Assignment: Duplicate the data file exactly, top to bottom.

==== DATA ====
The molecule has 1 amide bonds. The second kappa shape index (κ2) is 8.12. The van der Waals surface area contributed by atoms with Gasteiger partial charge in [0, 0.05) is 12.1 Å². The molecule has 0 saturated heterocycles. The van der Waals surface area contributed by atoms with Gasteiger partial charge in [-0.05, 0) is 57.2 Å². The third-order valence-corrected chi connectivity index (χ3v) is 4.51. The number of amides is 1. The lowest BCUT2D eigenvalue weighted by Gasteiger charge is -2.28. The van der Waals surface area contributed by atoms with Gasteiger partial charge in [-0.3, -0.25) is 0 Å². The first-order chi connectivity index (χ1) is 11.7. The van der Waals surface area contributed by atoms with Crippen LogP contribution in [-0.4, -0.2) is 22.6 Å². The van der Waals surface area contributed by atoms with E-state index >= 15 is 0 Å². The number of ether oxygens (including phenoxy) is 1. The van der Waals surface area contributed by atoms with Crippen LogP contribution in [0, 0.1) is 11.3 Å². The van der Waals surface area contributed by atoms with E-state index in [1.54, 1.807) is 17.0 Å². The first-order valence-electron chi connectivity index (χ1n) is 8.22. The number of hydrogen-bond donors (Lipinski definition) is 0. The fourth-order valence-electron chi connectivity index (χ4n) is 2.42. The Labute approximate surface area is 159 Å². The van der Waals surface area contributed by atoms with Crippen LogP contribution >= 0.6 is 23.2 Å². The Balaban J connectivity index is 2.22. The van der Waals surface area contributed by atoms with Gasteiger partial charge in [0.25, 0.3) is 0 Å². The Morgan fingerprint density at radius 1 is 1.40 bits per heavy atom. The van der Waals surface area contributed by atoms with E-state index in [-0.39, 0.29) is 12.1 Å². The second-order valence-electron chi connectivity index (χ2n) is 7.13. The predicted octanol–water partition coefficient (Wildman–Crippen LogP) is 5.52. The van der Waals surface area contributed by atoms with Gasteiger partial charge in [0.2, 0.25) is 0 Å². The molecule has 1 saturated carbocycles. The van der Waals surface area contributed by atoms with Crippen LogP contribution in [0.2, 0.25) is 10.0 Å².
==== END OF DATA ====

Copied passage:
The molecule has 1 amide bonds. The second kappa shape index (κ2) is 8.12. The van der Waals surface area contributed by atoms with Gasteiger partial charge in [0, 0.05) is 12.1 Å². The molecule has 0 saturated heterocycles. The van der Waals surface area contributed by atoms with Gasteiger partial charge in [-0.05, 0) is 57.2 Å². The third-order valence-corrected chi connectivity index (χ3v) is 4.51. The number of amides is 1. The lowest BCUT2D eigenvalue weighted by Gasteiger charge is -2.28. The van der Waals surface area contributed by atoms with Gasteiger partial charge in [-0.3, -0.25) is 0 Å². The first-order chi connectivity index (χ1) is 11.7. The van der Waals surface area contributed by atoms with Crippen LogP contribution in [-0.4, -0.2) is 22.6 Å². The van der Waals surface area contributed by atoms with E-state index >= 15 is 0 Å². The number of ether oxygens (including phenoxy) is 1. The van der Waals surface area contributed by atoms with Crippen LogP contribution in [0, 0.1) is 11.3 Å². The van der Waals surface area contributed by atoms with E-state index in [1.54, 1.807) is 17.0 Å². The first-order valence-electron chi connectivity index (χ1n) is 8.22. The number of hydrogen-bond donors (Lipinski definition) is 0. The fourth-order valence-electron chi connectivity index (χ4n) is 2.42. The Labute approximate surface area is 159 Å². The van der Waals surface area contributed by atoms with Crippen LogP contribution >= 0.6 is 23.2 Å². The Balaban J connectivity index is 2.22. The van der Waals surface area contributed by atoms with Gasteiger partial charge in [0.25, 0.3) is 0 Å². The Morgan fingerprint density at radius 1 is 1.40 bits per heavy atom. The van der Waals surface area contributed by atoms with E-state index in [-0.39, 0.29) is 12.1 Å². The second-order valence-electron chi connectivity index (χ2n) is 7.13. The predicted octanol–water partition coefficient (Wildman–Crippen LogP) is 5.52. The van der Waals surface area contributed by atoms with Gasteiger partial charge in [0.2, 0.25) is 0 Å². The molecule has 1 saturated carbocycles. The van der Waals surface area contributed by atoms with Crippen LogP contribution in [0.2, 0.25) is 10.0 Å².